• News from Factiva sources & legal materials via LNP
  • Use of Westlaw Watch for Docket news.
  • Customized subject and practice area alerts written by librarians based on RSS feeds, newsletters, etc.
  • Use of LookUp Precision basically using to measure usage.  Client validation for 20 years.  Who uses our electronic subscriptions, substantiates charging to practice groups, provides usage statistics for contract negotiation.
  • Areus by Iconitel provides contract alerts and store usernames and passwords.

Ted Tjaden, director of library and knowledge management for McMillan LLP, Toronto Canada, went next with his presentation.  He provided snapshots of online catalog including their French interface. 

McMillan’s innovations include:

  • Formally merged Library and Knowledge Management departments
  • Created value-added “knowledge products” that leverage research, precedents and the document management system including best practices for practice groups
  • Created E-books page on intranet. 
  • Created online legal research and writing tutorial, research guides by topic, etc.
  • Working with SharePoint to better organize information
  • Exploring use of RSS, Wikis, and Blogs

Jean O’Grady was the last speaker of the session focusing on financial alignment and service enhancements.  She described the innovations that they have undertaken including:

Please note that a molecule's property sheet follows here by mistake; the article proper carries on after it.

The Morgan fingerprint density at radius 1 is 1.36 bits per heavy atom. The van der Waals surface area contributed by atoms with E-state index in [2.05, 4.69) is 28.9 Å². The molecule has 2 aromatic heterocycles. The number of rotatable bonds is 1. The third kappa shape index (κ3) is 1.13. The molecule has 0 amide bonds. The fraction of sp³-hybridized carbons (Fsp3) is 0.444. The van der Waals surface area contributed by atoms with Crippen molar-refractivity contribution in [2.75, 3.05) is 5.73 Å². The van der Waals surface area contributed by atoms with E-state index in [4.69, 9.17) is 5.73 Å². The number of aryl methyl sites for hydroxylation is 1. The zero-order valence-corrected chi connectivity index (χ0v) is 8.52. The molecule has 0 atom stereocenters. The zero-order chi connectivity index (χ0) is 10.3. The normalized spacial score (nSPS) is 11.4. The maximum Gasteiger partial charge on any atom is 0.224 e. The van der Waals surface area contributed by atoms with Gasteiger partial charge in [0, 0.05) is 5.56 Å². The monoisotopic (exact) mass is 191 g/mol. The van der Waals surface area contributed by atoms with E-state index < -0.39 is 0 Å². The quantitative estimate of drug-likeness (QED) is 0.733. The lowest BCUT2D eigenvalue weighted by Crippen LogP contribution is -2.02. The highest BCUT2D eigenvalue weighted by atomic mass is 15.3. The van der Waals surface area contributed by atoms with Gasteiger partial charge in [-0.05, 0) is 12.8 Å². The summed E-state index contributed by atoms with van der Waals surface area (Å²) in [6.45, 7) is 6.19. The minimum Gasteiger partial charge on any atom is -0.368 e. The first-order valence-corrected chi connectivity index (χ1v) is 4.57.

• Implementing Onelog
  • Leveraging the ILS with the implementation of Innovative Interface’s Millennium. 
  • Took to heart the adages “Simplify – Just Say No – Less is More
  • Put vendors to work providing analytics of the firm’s use of their systems
  • Using technology to reach their clients

 Jean’s emphasis in closing was on the importance of getting a handle on the analytics available to us to better manage costs with a focus on billable vs nonbillable.

The session provided a lot of interesting discussion leading to more ideas and questions.  This afternoon’s first session will be “Partnering for Profibility: The Convergence of Business Analytics, Competitive Intelligence & Client Relationship Management.  I’m looking forward to more of the discussions that come out of this program.